Since 1999, Lord Strathcona and Britannia Secondary have received more than $800,000 from the Hearts of Gold Foundation.
Scattered throughout Vancouver’s Downtown Eastside tonight are families whose Christmas would be anything but merry without the efforts of Jason Eng, principal of Lord Strathcona elementary and generous donors including a former student who never forgot where he came from.
It was Eng who organized hampers of gifts, food, and grocery cards that were distributed to 180 families too poor to feed themselves through the holidays with funds donated by a number of charitable agencies.
One was Hearts of Gold, administered by Peter Young who made a $20,000 donation to the school through The Vancouver Sun’s Adopt-a-School (AAS) campaign.
Part of it went to buy some of the hampers. The rest will provide food and clothing to sustain families throughout the year.
For Young it was another of the gifts he has made to the schools he attended while growing up on the Downtown Eastside — an area that’s long been a byword for poverty and social calamity.
Since 1999 Lord Strathcona and Britannia Secondary have received more than $800,000 from his Hearts of Gold Foundation.
“When I started making a few bucks I thought it was time to give some back. Those schools had been good to me,” said Young. “So I got a few friends together like Peter Joe at Sunrise Tofu and asked them to chip in.”
In 1967 when Young was five his family — mom, dad and five children — lived on Jackson Ave. in one of the subsidized housing projects.
“My dad was earning a buck and a quarter an hour pumping gas. Yeah, we were poor,” said Young.
Most of his memories of Lord Strathcona are good, but not all.
“I was in Grade 1 and my dad called the school and wanted to speak to me. I got sent to the office but the secretary didn’t want to give me the phone because she said I might have lice.”
Young remembers his lunch being stolen and thinking it was a prank.
“We’d put our lunch boxes in our cubby hole in the coat room and I’d come and find mine empty. I never realized one of my classmates was so hungry they needed to steal my food.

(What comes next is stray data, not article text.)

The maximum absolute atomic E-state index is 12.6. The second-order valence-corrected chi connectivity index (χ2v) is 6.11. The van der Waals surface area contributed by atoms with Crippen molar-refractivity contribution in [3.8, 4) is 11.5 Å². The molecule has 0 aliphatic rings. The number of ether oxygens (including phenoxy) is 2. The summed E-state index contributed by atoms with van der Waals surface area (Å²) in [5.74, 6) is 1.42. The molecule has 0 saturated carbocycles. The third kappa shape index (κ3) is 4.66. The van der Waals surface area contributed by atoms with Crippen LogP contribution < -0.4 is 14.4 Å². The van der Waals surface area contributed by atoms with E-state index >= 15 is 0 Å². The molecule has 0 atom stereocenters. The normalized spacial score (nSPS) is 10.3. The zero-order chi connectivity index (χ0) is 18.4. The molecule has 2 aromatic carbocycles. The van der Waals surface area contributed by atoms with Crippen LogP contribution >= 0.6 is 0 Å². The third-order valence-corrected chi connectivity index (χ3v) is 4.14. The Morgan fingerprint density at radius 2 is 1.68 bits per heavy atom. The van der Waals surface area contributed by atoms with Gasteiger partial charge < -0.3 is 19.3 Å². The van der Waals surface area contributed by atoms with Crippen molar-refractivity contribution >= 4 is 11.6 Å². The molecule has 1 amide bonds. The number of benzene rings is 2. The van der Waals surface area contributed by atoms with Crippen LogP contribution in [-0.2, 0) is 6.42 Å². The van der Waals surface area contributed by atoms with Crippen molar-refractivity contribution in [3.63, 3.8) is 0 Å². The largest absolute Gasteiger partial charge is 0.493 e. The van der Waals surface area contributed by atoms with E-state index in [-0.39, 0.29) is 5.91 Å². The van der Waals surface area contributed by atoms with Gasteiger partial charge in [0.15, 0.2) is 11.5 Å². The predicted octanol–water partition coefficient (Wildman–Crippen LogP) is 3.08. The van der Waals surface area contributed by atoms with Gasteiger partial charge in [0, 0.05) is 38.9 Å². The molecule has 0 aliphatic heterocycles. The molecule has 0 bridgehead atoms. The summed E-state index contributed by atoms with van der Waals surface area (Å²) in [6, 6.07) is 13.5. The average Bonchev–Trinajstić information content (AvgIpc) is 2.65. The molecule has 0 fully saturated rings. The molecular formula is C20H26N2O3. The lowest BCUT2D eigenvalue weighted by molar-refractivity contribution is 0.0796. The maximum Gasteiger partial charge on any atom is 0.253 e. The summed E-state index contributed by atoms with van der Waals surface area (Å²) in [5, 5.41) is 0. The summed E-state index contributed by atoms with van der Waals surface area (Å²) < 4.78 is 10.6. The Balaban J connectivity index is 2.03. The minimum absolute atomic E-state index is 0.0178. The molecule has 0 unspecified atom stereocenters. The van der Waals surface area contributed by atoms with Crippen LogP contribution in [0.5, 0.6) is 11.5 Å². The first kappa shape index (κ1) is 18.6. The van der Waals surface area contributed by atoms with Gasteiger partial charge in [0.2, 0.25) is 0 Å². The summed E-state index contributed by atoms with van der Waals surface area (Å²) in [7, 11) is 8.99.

“I know it now and nothing’s changed in all those years. Still hungry kids.”
Through education, hard work and application Young would go from poverty to plenty and today is the owner of a successful business, Top Ten School Wear.
The firm’s premises on SE Marine Drive, however, are a veritable cabinet of curiosities.
There are the school uniforms which make up the bulk of Top Ten’s business, but over in a corner is a small hand press, some gold imprinting foil and a set of metal dies with the various logos of U.S. government agencies including the Central Intelligence Agency.
And in the week before Christmas — as unlikely as it sounds — Young could be found placing dark blue neckties embossed with the CIA’s logo into boxes ready to be shipped to the agency’s headquarters in Langley, Virginia.
This is just one of his numerous federal and state government clients from the U.S. — some he can’t name — for whom he provides specialty items such as ties, banners and scarfs.
“Yeah, some years ago David Petraeus, when he was director of the CIA, wanted us to strip our Top Ten label off the back of the ties and have it replaced with his signature as director.
“I said ‘sure, send us an electronic file of the signature and we’ll stitch it on.’”
In 2005 he discovered Strathcona Elementary had stopped sending its Grade 7 class to Victoria for the annual tour of the legislature because there was no money to do it.
“That trip was the highlight of being at school. I remember my brother going when I was in Grade 5 and thinking ‘I can’t wait.’”
Every year since he has paid the full shot to take the Grade 7s to Victoria.
“I’m told the kids are so excited they’re out in the basketball court shooting hoops at 5 a.m. waiting for the bus to arrive.
“It’s the same as when I was a kid — many of them have never been on a bus to the North Shore let alone a ferry to Victoria.”
His first donation to Britannia was in 1999, a thank you for the effort teachers had put in to keep him and his friends out of trouble by donating their spare time and weekends organizing sports and tournaments.
“Bill Woods was principal then and I said ‘I’m giving you $10,000’ and he thought I was nuts. But Bill was a counsellor when I was in Grade 9 and brought bear spray to school — those days you could buy it off the back of a comic — just to try it out and I sprayed it into the vent in the classroom and everyone started choking.
“I was sent to the office and l was lucky ‘cause the principal and vice principal were out so they called Mr. Woods. He gave me a lecture, took the bear spray, put it in a drawer and said ‘don’t do that again.’
“Today that would be a full-blown emergency — police, fire department and paramedics, the school’s evacuated, the teacher goes on stress leave and you’re kicked out.
“So I owe the school. If someone bails you out you remember.”
He also remembers what Christmas is like when there’s not much money in the house.
“Yeah, so I’m glad we’re able to help.”
By Gerry Bellett (firstname.lastname@example.org)